It’s taken a while to break down all the barriers, but the town of Newstead in central Victoria is moving closer to meeting its renewable energy targets.
Located in Mount Alexander County and approximately 1.5 hours northwest of Melbourne, Newstead is already a solar power station in terms of absorption of solar panels on the roofs. In 2019, we noticed 228 small scale solar power systems had been installed in the Newstead postcode area. By the end of August this year, the number had grown to over 300 and a total capacity of 1,160 kW. The population of the 3462 postcode area is about 1,230 (2021 census), so that’s pretty good!
But the good people of Newstead want to take things a (big) step; setting itself the goal of supplying the city with the equivalent of 100% renewable energy for its electricity needs – and with all of this to be produced locally. As part of this, the Newstead Renewable The project was formed to work towards establishing a small, large-scale solar farm 3 kilometers west of the township.
This ambition has been in the pipeline for some time and has had strong support from the Victorian government. In 2015, the state government provided $200,000 for the development of a long-term sustainable model for a small town to generate its own electricity from renewable energy. Then in 2019, $1.1 million was awarded to Renewable Newstead’s solar farm project.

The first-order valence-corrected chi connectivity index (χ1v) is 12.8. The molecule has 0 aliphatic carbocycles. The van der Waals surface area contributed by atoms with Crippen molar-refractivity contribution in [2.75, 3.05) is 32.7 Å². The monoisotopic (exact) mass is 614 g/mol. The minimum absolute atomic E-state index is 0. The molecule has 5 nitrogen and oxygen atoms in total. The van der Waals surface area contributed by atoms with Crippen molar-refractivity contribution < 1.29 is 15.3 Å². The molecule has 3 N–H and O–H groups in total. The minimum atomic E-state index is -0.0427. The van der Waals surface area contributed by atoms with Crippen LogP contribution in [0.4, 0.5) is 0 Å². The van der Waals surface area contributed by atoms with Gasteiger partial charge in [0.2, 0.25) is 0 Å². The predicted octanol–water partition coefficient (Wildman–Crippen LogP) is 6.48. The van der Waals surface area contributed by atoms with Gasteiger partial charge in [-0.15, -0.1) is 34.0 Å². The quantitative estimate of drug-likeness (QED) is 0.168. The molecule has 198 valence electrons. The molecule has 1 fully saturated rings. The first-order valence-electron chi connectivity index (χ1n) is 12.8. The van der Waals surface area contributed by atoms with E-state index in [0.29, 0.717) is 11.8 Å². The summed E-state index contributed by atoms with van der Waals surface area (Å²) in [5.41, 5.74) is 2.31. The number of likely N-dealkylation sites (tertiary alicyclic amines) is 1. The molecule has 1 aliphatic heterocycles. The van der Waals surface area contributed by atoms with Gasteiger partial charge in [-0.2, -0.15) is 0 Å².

In 2020, an application for planning permission has been made to the Victorian Department of Environment, Land, Water and Planning (DELWP). Since then, the project has encountered a number of challenges, including the impacts of COVID-19, bureaucracy and supply chain issues. While the initial request was for a 10 MW farm, it was later changed to 3 MW (AC?), with a 5 MWh battery system.
PV persistence pays off
The persistence of the Renewable Newstead team paid off and construction finally began. While there have undoubtedly been many frustrations so far, their experience will be helpful to other communities looking to do something similar.
The clean energy installation is expected to be completed by July next year. A retail electricity supply will be made available to Newstead residents through Flow Power, which will reinvest some of the profits back into the community for other renewable energy projects.
“Newstead is leading the way – cutting its energy bills by up to 30% and helping Victoria reach its goal of reducing emissions by 50% by 2030,” said Victorian Energy Minister Lily D’Ambrosio.
Minister D’Ambrosio attended an event yesterday marking the start of construction of the facility, where she also announced that the Andrews government had committed an additional $1.15 million to renewable energy and energy projects. energy efficiency through New Energy Jobs Fund (NEJF); bringing total NEJF funding to $20 million.
The latest cycle, which ended in August, will support 15 new projects – but at the time of writing, no additional details about these projects were available.